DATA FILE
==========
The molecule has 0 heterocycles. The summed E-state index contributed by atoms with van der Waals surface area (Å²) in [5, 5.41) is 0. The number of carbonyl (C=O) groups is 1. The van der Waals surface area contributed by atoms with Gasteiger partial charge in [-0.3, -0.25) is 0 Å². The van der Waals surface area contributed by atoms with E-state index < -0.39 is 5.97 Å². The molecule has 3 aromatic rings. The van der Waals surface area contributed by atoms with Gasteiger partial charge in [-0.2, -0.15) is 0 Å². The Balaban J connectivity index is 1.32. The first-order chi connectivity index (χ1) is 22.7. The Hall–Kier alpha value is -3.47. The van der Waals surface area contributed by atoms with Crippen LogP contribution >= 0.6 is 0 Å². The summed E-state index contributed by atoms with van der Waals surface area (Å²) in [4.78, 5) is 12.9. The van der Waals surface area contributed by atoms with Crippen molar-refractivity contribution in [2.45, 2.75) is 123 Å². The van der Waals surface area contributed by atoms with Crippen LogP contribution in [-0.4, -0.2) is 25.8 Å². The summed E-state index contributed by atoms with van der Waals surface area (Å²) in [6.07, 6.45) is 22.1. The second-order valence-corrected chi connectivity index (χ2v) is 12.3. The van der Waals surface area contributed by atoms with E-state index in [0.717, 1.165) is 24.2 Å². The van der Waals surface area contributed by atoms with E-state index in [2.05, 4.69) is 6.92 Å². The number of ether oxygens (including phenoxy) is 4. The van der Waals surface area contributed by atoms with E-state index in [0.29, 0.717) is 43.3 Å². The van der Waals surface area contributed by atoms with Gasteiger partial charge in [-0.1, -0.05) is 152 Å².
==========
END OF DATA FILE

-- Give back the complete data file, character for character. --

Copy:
The molecule has 0 heterocycles. The summed E-state index contributed by atoms with van der Waals surface area (Å²) in [5, 5.41) is 0. The number of carbonyl (C=O) groups is 1. The van der Waals surface area contributed by atoms with Gasteiger partial charge in [-0.3, -0.25) is 0 Å². The van der Waals surface area contributed by atoms with E-state index < -0.39 is 5.97 Å². The molecule has 3 aromatic rings. The van der Waals surface area contributed by atoms with Gasteiger partial charge in [-0.2, -0.15) is 0 Å². The Balaban J connectivity index is 1.32. The first-order chi connectivity index (χ1) is 22.7. The Hall–Kier alpha value is -3.47. The van der Waals surface area contributed by atoms with Crippen LogP contribution >= 0.6 is 0 Å². The summed E-state index contributed by atoms with van der Waals surface area (Å²) in [4.78, 5) is 12.9. The van der Waals surface area contributed by atoms with Crippen molar-refractivity contribution in [2.45, 2.75) is 123 Å². The van der Waals surface area contributed by atoms with Crippen LogP contribution in [-0.4, -0.2) is 25.8 Å². The summed E-state index contributed by atoms with van der Waals surface area (Å²) in [6.07, 6.45) is 22.1. The second-order valence-corrected chi connectivity index (χ2v) is 12.3. The van der Waals surface area contributed by atoms with E-state index in [0.717, 1.165) is 24.2 Å². The van der Waals surface area contributed by atoms with E-state index in [2.05, 4.69) is 6.92 Å². The number of ether oxygens (including phenoxy) is 4. The van der Waals surface area contributed by atoms with E-state index in [0.29, 0.717) is 43.3 Å². The van der Waals surface area contributed by atoms with Gasteiger partial charge in [-0.1, -0.05) is 152 Å².